The Hershey Co. announced sales and earnings for the second quarter ended July 3, 2011. Consolidated net sales were $1,325,171,000 compared with $1,233,242,000 for the second quarter of 2010. Reported net income for the second quarter of 2011 was $130,019,000 or $0.56 per share-diluted, compared with $46,723,000 or $0.20 per share-diluted for the comparable period of 2010.
In the second quarter of 2011, results included pre-tax charges of $9.4 million, or $0.02 per share-diluted, which were more than offset by an adjustment of $11.2 million, or $0.02 per share-diluted, resulting in a net credit of $1.8 million due to a reduction of previous estimates.
For the first six months of 2011, consolidated net sales were $2,889,394,000 compared with $2,641,085,000 for the first six months of 2010. Reported net income for the first six months of 2011 was $290,134,000 or $1.26 per share-diluted, compared with $194,117,000 or $0.84 per share-diluted, for the first six months of 2010.
"I'm pleased with Hershey's second quarter results as solid marketplace momentum continued, resulting in strong overall financial performance," said John P. Bilbrey, president and chief executive officer in a prepared statement. "Our business model and strategy to invest in core brands, disciplined innovation, Insights Driven Performance (IDP) and consumer capabilities remains effective and is sustainable. We'll continue with this disciplined approach and build on these initiatives, in both domestic and international markets, as it will enable the Company to consistently meet its net sales and earnings objectives in the future.
"In the second quarter, Hershey's net sales increased 7.5 percent, somewhat greater than our initial expectations, driven by volume growth, primarily new products, in both U.S. and international markets, resulting in greater levels of in-store merchandising and programming versus our estimates, and earlier than expected shipments to customers due to a change in the timing of their promotional calendars. Net price realization, primarily in the U.S., was a 3 point benefit, while foreign currency exchange rates added about a half point.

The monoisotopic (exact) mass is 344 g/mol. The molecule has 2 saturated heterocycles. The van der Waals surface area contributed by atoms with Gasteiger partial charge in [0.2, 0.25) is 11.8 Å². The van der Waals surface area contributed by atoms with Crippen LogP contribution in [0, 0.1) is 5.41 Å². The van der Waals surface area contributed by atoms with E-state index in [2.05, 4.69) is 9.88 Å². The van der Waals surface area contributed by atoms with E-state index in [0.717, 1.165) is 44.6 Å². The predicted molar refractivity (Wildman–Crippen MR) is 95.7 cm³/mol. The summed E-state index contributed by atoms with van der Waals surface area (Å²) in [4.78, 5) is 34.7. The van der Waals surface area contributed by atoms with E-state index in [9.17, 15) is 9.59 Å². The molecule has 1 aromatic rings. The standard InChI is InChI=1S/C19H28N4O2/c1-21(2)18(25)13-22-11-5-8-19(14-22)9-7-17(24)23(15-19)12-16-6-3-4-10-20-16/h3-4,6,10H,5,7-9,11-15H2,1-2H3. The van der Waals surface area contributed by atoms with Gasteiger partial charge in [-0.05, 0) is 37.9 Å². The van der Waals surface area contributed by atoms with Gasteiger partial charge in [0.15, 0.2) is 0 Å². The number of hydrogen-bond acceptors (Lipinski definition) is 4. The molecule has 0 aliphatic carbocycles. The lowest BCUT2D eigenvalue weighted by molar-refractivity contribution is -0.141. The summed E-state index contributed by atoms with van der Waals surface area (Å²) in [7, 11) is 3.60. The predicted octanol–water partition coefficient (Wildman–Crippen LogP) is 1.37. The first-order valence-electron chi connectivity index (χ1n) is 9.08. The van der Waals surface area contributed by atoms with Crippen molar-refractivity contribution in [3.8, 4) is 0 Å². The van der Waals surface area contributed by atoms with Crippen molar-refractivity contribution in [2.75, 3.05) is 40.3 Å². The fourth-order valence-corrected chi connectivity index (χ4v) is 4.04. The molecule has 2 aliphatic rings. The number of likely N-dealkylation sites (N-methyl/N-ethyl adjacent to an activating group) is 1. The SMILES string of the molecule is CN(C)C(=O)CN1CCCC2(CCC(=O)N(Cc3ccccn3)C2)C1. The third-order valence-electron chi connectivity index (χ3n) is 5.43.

"Through the first-half of the year, the U.S. CMG – candy, mint and gum – category and Hershey marketplace performance have outpaced the historical category growth rate of about 3 to 4 percent. Specifically, Hershey U.S. CMG retail takeaway for the 28 weeks ended July 9, 2011, which along with the comparable period in 2010 encompasses each year's entire Easter season results, in channels that account for over 80 percent of our retail business, was up 8.1 percent. In the channels measured by syndicated data, U.S. market share increased 0.9 points. Our marketplace performance reflects a longer Easter season and solid sell through that resulted in a 1.0 point market share gain in this season, successful new products launches, as well as continued momentum in many of our everyday core chocolate and sweets and refreshment businesses. Brand strength was attributable to increased advertising and retail effectiveness. In the second quarter, advertising expense increased about 8 percent versus the year ago period, in line with the mid-single digit percentage increase forecasted for the full year.
"Second quarter adjusted EBIT margin was in line with last year as adjusted selling, marketing and administrative (SM&A) costs – excluding advertising – declined as a percentage of sales versus last year. Adjusted gross margin declined in the second quarter as net price realization and supply chain efficiencies and productivity were more than offset by higher input costs. As we've previously stated, input costs will be higher in 2011, however, there is no change to our full-year inflation outlook. We continue to make good progress against our supply chain initiatives and Project Next Century is on track. We'll deliver meaningful cost savings over the remainder of the year and estimate that full-year adjusted gross margin will be about the same as last year.
"As we enter the third quarter, we are well-positioned to continue to increase U.S. market share and deliver on our financial objectives. In the second half of the year, consumers will begin to see higher retail price points on our everyday instant consumable and take-home packaged candy. Therefore, over the remainder of the year, we expect U.S. CMG category growth to be within the historical 3 to 4 percent growth rate. We'll closely monitor category performance, work with our key retail partners, and make necessary consumer investments to ensure that the category continues to perform well in the second half of the year and into 2012. As stated earlier, in 2011, we expect advertising expense to increase mid-single digits on a percentage basis versus last year, supporting new product launches and core brands in both the U.S. and international markets. As a result, we expect 2011 net sales, including the impact of foreign currency exchange rates, to be greater than the Company's long-term 3 to 5 percent objective and increase around 6 percent. For the full year, we expect adjusted SM&A - excluding advertising - to increase, but at a rate less than net sales. Combined with our strong first-half performance, solid in-store merchandising and seasonal programming, we now expect 2011 earnings per share-diluted to be greater than the Company's long-term 6 to 8 percent objective and increase around 10 percent for the full year," Bilbrey concluded.